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Factitious Disorders

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Types of Factitious Disorders

There are four main types of factitious disorders, including:

  • Factitious disorder with mostly psychological symptoms: As the description implies, people with this disorder mimic behavior that is typical of a mental illness, such as schizophrenia. They may appear confused, make absurd statements and report hallucinations, the experience of sensing things that are not there; for example, hearing voices. Ganser syndrome, sometimes called prison psychosis, is a factitious disorder that was first observed in prisoners. People with Ganser syndrome have short-term episodes of bizarre behavior similar to that shown by people with serious mental illnesses.
  • Factitious disorder with mostly physical symptoms: People with this disorder claim to have symptoms related to a physical illness, such as symptoms of chest pain, stomach problems, or fever. This disorder is sometimes referred to as Munchausen syndrome, named for Baron von Munchausen, an 18th century German officer who was known for embellishing the stories of his life and experiences.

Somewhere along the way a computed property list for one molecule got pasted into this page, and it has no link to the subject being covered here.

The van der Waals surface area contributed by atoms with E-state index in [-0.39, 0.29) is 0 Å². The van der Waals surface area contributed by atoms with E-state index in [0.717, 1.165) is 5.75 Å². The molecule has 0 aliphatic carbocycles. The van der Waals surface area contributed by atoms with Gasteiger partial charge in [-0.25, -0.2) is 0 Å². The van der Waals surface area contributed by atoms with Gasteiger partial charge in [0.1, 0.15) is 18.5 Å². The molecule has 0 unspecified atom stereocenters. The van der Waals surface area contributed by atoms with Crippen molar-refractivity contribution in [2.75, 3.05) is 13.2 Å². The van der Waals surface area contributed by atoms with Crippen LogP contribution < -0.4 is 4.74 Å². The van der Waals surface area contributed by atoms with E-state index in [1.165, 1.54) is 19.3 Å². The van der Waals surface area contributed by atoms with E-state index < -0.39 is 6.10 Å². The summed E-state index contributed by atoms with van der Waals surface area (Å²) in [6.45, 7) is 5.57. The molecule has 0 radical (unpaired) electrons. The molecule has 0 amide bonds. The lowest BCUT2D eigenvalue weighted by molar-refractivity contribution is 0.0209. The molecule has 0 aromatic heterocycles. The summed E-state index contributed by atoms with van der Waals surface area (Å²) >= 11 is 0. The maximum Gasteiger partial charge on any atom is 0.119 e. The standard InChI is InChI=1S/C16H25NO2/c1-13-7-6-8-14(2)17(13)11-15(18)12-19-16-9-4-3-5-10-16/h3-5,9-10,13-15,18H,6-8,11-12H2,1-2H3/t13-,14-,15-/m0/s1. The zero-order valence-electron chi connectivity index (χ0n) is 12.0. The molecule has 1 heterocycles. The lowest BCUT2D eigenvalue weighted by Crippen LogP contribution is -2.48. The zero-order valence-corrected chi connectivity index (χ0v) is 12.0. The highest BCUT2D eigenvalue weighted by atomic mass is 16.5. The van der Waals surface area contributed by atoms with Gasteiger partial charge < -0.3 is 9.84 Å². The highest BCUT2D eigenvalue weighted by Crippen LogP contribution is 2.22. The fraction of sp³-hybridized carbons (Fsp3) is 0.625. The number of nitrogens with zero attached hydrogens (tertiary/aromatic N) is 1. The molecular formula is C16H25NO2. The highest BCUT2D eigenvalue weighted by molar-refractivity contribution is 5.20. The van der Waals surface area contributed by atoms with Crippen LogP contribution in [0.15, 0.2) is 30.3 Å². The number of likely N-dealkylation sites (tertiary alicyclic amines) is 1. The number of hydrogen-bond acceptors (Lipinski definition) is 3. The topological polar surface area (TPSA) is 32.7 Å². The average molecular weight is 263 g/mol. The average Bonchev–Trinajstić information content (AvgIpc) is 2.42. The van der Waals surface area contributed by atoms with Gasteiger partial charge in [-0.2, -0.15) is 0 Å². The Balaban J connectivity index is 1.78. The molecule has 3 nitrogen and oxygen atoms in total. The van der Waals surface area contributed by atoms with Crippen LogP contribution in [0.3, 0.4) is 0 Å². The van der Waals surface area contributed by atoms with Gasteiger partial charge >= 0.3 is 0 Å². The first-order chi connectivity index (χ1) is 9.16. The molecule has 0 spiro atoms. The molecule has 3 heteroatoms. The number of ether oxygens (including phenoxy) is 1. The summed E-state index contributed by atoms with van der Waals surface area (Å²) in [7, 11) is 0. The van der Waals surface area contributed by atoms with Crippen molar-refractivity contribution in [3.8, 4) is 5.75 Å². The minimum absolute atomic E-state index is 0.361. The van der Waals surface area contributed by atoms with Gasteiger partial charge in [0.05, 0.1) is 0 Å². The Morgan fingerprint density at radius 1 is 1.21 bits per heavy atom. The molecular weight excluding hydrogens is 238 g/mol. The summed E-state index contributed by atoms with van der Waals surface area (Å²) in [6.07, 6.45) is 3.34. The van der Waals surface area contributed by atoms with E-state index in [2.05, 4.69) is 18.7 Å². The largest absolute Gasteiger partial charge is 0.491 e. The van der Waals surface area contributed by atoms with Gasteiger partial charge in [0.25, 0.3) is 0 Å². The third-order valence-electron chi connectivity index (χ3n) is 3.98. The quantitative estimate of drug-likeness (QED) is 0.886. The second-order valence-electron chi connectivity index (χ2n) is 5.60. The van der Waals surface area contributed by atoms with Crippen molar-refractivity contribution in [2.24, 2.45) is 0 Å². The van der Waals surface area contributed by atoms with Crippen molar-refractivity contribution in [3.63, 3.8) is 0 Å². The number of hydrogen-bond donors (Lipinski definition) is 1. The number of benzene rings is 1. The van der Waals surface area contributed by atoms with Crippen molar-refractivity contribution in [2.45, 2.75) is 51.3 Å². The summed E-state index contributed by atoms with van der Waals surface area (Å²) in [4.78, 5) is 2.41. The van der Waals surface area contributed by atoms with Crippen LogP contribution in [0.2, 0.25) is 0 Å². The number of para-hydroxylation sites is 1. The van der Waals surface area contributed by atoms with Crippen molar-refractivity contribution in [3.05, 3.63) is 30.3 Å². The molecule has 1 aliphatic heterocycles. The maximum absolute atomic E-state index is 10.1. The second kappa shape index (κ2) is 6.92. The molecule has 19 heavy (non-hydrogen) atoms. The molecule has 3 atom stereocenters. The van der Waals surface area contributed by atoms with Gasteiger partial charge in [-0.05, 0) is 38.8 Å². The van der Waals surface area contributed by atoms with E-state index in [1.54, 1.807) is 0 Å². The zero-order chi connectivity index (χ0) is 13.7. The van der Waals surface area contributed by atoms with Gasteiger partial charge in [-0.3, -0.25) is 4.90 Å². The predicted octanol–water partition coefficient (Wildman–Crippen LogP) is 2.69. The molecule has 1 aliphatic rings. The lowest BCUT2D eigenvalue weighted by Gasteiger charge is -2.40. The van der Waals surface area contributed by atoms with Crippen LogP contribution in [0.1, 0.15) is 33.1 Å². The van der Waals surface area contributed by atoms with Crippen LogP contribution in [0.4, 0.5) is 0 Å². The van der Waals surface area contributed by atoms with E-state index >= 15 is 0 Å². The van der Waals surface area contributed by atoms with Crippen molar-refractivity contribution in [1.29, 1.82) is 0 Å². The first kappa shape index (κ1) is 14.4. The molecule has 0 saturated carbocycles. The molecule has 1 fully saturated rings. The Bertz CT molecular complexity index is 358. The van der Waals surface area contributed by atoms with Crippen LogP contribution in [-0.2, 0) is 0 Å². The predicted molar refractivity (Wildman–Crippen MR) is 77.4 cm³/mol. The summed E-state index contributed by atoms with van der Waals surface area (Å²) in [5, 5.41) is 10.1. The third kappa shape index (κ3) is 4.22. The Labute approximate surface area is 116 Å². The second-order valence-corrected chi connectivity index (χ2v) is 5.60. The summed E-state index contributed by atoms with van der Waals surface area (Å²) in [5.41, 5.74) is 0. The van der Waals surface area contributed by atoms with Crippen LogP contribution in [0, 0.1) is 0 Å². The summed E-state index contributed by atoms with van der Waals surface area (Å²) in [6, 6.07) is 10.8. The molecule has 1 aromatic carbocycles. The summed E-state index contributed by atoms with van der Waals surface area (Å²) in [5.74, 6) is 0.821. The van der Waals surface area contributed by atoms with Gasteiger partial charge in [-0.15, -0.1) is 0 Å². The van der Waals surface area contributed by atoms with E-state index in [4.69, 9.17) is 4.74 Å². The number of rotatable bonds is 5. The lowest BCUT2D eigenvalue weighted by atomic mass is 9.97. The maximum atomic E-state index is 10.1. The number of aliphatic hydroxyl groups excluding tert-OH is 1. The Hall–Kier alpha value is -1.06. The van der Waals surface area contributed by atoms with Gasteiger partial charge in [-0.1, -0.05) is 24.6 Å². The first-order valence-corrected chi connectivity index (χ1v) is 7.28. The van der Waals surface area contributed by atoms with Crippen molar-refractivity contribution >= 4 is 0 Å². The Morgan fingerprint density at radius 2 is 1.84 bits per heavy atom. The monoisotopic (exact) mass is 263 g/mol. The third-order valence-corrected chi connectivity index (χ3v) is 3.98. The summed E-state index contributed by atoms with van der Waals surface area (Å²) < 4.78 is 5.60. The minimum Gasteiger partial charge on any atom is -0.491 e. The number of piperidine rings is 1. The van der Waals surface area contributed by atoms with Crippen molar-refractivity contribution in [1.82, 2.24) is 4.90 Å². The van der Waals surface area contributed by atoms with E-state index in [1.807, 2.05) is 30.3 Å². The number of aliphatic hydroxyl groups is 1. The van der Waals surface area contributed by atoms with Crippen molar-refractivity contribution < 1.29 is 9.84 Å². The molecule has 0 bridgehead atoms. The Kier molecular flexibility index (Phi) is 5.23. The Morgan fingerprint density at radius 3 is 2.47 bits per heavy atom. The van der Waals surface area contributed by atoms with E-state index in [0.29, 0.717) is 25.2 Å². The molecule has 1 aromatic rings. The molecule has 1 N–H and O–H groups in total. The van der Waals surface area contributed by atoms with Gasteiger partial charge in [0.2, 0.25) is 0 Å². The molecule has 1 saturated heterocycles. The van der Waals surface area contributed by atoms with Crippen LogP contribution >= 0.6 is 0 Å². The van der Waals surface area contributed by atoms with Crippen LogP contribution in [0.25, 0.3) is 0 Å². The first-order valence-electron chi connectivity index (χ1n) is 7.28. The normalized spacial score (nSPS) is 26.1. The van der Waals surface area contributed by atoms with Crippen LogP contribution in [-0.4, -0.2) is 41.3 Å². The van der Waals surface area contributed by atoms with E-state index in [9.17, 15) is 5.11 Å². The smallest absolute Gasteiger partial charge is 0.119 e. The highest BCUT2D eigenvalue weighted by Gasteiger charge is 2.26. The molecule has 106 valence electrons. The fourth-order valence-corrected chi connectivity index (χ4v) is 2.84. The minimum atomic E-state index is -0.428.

• Factitious disorder with both psychological and physical symptoms: People with this disorder produce symptoms of both physical and mental illness.
  • Factitious disorder not otherwise specified: This type includes a disorder called factitious disorder by proxy (also called Munchausen syndrome by proxy). People with this disorder produce or fabricate symptoms of illness in another person under their care. It most often occurs in mothers (although it can occur in fathers) who intentionally harm their children in order to receive attention.

What Are the Symptoms of Factitious Disorders?

Possible warning signs of factitious disorders include:

  • Dramatic but inconsistent medical history
  • Unclear symptoms that are not controllable and that become more severe or change once treatment has begun
  • Predictable relapses following improvement in the condition
  • Extensive knowledge of hospitals and/or medical terminology, as well as the textbook descriptions of illness
  • Presence of many surgical scars
  • Appearance of new or additional symptoms following negative test results
  • Presence of symptoms only when the patient is with others or being observed
  • Willingness or eagerness to have medical tests, operations, or other procedures
  • History of seeking treatment at many hospitals, clinics, and doctors offices, possibly even in different cities
  • Reluctance by the patient to allow health care professionals to meet with or talk to family members, friends, and prior doctors

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